UCONN Emergency Medicine Interest Group

Posts Tagged ‘orthopedics’

EM Images #8

In IMAGES on November 6, 2011 at 7:00 AM

Syndicated from the UCONN EM Residency website; credit to Dr. London for images and text.

These three people all have the same condition, which can be diagnosed bedside. Note all three have extremities that are fixed in the position in which you see them. These arms can not be moved by active or passive range of motion.
The first, an older woman, and the third, a younger man, were pedestrian versus car with outstretched hands at the moment of impact. What do they have and how do you fix it and what special considerations accrue to such a diagnosis? (click below to see answers and explanation)

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EM Images #4

In IMAGES, RADIOLOGY on July 2, 2011 at 11:38 AM

Syndicated from the UCONN EM Residency website; credit to Dr. London and Dr. Bolton for images and text.

AP (left) and lateral (right); click to enlarge

Click to enlarge

The patient is a 62-year-old female who yesterday suffered a fall from a standing height when she slipped on her kitchen floor feeling immediate pain in her left knee. She felt pain in no other area. She was able unable to get herself up, but her husband showed up shortly after she fell and helped her to the couch. She was brought by ambulance to the ER this morning for evaluation of her left knee. She was having no previous fevers, chills or sweats. There has been no back pain, chest pain or shortness of breath. She has had no previous injury to the left knee. She has joint-line tenderness laterally in the left knee. She has good range of motion from about 100 to 110 degrees from full extension. She does not tolerate the exam to varus or valgus stress secondary to pain. Similarly, she does not tolerate the anterior-posterior drawer, Lachman’s secondary to pain. She has no pain to palpation along her back or neck.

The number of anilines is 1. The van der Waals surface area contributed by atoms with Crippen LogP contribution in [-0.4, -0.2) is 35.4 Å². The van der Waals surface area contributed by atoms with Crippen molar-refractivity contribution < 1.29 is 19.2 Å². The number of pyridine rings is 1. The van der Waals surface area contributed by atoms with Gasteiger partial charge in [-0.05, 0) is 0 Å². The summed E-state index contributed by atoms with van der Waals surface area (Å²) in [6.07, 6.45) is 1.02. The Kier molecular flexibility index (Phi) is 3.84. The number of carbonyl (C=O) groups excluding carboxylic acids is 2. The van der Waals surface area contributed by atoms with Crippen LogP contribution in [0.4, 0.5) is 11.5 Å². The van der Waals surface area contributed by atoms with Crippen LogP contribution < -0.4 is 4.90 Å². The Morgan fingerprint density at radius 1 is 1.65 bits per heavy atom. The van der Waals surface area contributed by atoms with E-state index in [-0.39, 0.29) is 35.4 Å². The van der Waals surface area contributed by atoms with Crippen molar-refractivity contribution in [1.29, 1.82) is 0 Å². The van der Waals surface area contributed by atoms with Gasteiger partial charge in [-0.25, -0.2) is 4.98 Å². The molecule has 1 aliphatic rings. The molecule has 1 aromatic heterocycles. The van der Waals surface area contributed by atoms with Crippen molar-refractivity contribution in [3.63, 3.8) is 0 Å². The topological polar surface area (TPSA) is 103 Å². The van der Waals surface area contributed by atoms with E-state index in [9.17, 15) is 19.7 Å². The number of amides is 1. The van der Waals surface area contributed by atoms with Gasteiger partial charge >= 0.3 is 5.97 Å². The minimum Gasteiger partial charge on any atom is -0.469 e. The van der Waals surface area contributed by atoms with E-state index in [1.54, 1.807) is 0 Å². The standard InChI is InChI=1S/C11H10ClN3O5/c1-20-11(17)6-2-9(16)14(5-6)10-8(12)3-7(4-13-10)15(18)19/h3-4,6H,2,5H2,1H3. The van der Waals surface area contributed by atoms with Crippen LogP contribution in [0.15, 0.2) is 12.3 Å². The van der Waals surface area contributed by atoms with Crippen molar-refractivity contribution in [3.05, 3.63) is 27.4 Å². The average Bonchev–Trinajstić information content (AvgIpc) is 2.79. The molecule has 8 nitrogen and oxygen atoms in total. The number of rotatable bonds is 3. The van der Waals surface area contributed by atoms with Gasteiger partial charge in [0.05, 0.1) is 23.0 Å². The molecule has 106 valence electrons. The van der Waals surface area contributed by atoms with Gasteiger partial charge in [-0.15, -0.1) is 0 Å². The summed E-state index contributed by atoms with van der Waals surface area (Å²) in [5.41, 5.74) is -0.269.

PMH: HIV, HTN, asthma, depression, anxiety.

1. Left hip ORIF versus hip replacement (the patient is unsure which); she fell and broke her hip a few years ago and was treated at New Britain Hospital.
2. Right ankle ORIF for a fall similarly.

Medications: 1. Truvada. 2. Reyataz. 3. Norvir. All are for her HIV. She does have asthma but no longer takes medication for this.

Allergies: Percocet, which causes itching.

SH: 3 cigarettes a day x 30 years. ETOH occasionally. Denies IV drug abuse.

FH: noncontributory.

Plain films were ordered, which you can see at the top of the post; the reading is as follows:

Clinical Indication: Pain and swelling. Four views of the left knee show no evidence of joint effusion there is there is osteophytic spur arising from the lateral tibial plateau but no definite fracture is seen. Alignment is generally anatomic except for some minimal degenerative change. No other significant findings are seen.

What is the likely diagnosis? What would you do next? (click below to see answer below the fold)

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Journal Article Synopsis: Bedside Ultrasound for Pediatric Long Bone Fractures

In JOURNAL CLUB on June 13, 2011 at 11:00 AM